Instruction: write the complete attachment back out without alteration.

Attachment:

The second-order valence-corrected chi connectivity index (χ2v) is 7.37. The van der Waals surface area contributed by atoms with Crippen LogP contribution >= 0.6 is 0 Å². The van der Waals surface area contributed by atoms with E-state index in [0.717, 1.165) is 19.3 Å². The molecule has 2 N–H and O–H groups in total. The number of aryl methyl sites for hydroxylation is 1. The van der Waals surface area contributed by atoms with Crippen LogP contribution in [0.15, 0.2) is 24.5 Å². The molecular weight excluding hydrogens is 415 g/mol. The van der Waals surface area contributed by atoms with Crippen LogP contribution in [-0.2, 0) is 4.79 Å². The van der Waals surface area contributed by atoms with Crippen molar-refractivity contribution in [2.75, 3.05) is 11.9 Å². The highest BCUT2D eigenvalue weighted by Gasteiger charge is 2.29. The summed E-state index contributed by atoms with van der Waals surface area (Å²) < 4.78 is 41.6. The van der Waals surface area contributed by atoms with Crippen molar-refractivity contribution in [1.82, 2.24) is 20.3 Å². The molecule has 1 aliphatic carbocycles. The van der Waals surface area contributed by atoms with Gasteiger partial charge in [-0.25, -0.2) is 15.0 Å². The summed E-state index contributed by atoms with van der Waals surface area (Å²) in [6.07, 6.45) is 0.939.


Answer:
The second-order valence-corrected chi connectivity index (χ2v) is 7.37. The van der Waals surface area contributed by atoms with Crippen LogP contribution >= 0.6 is 0 Å². The van der Waals surface area contributed by atoms with E-state index in [0.717, 1.165) is 19.3 Å². The molecule has 2 N–H and O–H groups in total. The number of aryl methyl sites for hydroxylation is 1. The van der Waals surface area contributed by atoms with Crippen LogP contribution in [0.15, 0.2) is 24.5 Å². The molecular weight excluding hydrogens is 415 g/mol. The van der Waals surface area contributed by atoms with Crippen LogP contribution in [-0.2, 0) is 4.79 Å². The van der Waals surface area contributed by atoms with Crippen molar-refractivity contribution in [2.75, 3.05) is 11.9 Å². The highest BCUT2D eigenvalue weighted by Gasteiger charge is 2.29. The summed E-state index contributed by atoms with van der Waals surface area (Å²) < 4.78 is 41.6. The van der Waals surface area contributed by atoms with Crippen molar-refractivity contribution in [1.82, 2.24) is 20.3 Å². The molecule has 1 aliphatic carbocycles. The van der Waals surface area contributed by atoms with Gasteiger partial charge in [-0.25, -0.2) is 15.0 Å². The summed E-state index contributed by atoms with van der Waals surface area (Å²) in [6.07, 6.45) is 0.939.